840 million people worldwide have no access to electricity

840 million people worldwide have no access to electricity

Interview with Simisola Sobowale

Yet “electricity is a necessary component to lift people out of poverty, raise education levels, reduce gender inequalities and enable long-term economic development,” says Simisola Sobowale. She serves as Co-Founder and Chief Operation Manager at Instant Energy. A company whose mission is to make renewable energy accessible and affordable in Nigeria and other African countries.

Previously, you worked at the Defense Space Administration. Why did you switch to the energy sector?

My career started when I joined the Defense Space Administration (DSA) for my mandatory one-year programme for Nigerian graduates at the National Youth Service Corp (NYSC). I have a Bachelor of Engineering in Information and Communication Technology, so DSA was a good fit for me. After that year, I thought hard about what career path I wanted to take. I decided on the energy sector, especially rural electricity supply in direct correlation with renewable energy technologies. I started at the Rural Electrification Agency (REA) as an intern and over the years developed a strong passion for the energy sector and how it related to the UN Sustainable Development Goals (SDGs).

During my time at REA, I coordinated and led several projects and initiatives for my organisation. I also supported a number of renewable energy developers – particularly with regard to the use of the $10 million REF Call 2 funding programme from the Rural Electrification Fund, which led to the creation of 51 mini-grid projects across Nigeria.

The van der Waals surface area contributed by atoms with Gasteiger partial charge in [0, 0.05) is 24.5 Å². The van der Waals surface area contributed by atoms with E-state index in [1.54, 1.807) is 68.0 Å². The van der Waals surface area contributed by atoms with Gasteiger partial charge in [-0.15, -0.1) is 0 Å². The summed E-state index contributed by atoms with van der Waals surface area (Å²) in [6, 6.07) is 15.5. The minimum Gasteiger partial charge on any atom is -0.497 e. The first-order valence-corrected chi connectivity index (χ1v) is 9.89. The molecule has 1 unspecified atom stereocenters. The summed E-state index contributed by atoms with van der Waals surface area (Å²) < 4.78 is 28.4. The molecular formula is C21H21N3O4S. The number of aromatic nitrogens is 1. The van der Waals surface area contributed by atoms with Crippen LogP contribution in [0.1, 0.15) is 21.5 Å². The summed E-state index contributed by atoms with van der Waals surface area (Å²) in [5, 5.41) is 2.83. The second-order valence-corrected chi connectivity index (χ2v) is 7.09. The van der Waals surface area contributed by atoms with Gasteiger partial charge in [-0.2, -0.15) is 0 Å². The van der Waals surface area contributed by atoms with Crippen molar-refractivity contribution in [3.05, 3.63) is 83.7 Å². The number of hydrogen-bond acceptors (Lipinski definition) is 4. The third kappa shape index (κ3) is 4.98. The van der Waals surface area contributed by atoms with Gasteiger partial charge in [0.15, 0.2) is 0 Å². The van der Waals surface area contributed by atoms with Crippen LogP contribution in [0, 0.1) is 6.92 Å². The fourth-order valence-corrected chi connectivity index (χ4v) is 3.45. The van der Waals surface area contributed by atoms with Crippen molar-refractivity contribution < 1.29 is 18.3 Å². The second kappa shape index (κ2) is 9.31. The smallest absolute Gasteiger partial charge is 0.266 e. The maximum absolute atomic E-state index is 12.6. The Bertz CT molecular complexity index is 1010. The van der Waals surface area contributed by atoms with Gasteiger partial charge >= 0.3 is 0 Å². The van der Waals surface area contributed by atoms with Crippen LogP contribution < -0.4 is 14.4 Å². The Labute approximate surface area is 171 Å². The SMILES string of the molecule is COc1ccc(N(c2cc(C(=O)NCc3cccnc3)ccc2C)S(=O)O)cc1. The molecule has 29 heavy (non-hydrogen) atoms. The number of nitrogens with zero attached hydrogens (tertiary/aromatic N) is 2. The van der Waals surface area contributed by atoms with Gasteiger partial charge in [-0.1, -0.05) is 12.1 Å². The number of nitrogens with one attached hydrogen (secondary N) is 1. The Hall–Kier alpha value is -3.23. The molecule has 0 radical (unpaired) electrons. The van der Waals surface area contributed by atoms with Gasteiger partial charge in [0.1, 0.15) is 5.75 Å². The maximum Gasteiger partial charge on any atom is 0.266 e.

Last year, you joined Instant Energy B.V., where you are currently Chief Operation Manager (COO) and Co-Founder. What prompted you to join?

Instant Energy B.V. was founded in 2016. The co-founders are people I have known for a few years as active players in the energy sector. I went to Instant Energy because it is an innovative, service-oriented company through which we provide accessible and affordable energy across Africa. The business plan, the technical ambition and the impact we are having on the energy transition is exemplary. The other co-founder, Jeremiah, is a real guru in terms of business strategies. He is a tech expert who knows several programming languages and has developed a passion for user experience and user interface design. Together as a management team, we contribute to the realisation of the company’s goals.

What does a week look like for you?

A typical working week at Instant Energy starts with a meeting on Monday morning to discuss the plans and tasks for the week ahead. After that, my role is to work closely with the team to ensure the timely implementation of these set goals. We currently have several projects and initiatives we are working on that involve working with third parties and we need to make sure we stay on top of them.

What is the role of renewable energy in Nigeria?

Renewable energy is critical to Nigeria’s energy transition. 840 million people worldwide, more than half of whom are African, do not have access to electricity and therefore do not have access to the higher incomes and savings that electricity offers. Many millions more depend on poor quality and unreliable grid-connected electricity and on costly and polluting diesel generators. The United Nations’ seventh goal (SDG7) – ensuring access to affordable, reliable, sustainable and modern energy for all – is a critical enabler for the broader set of Sustainable Development Goals (SDGs).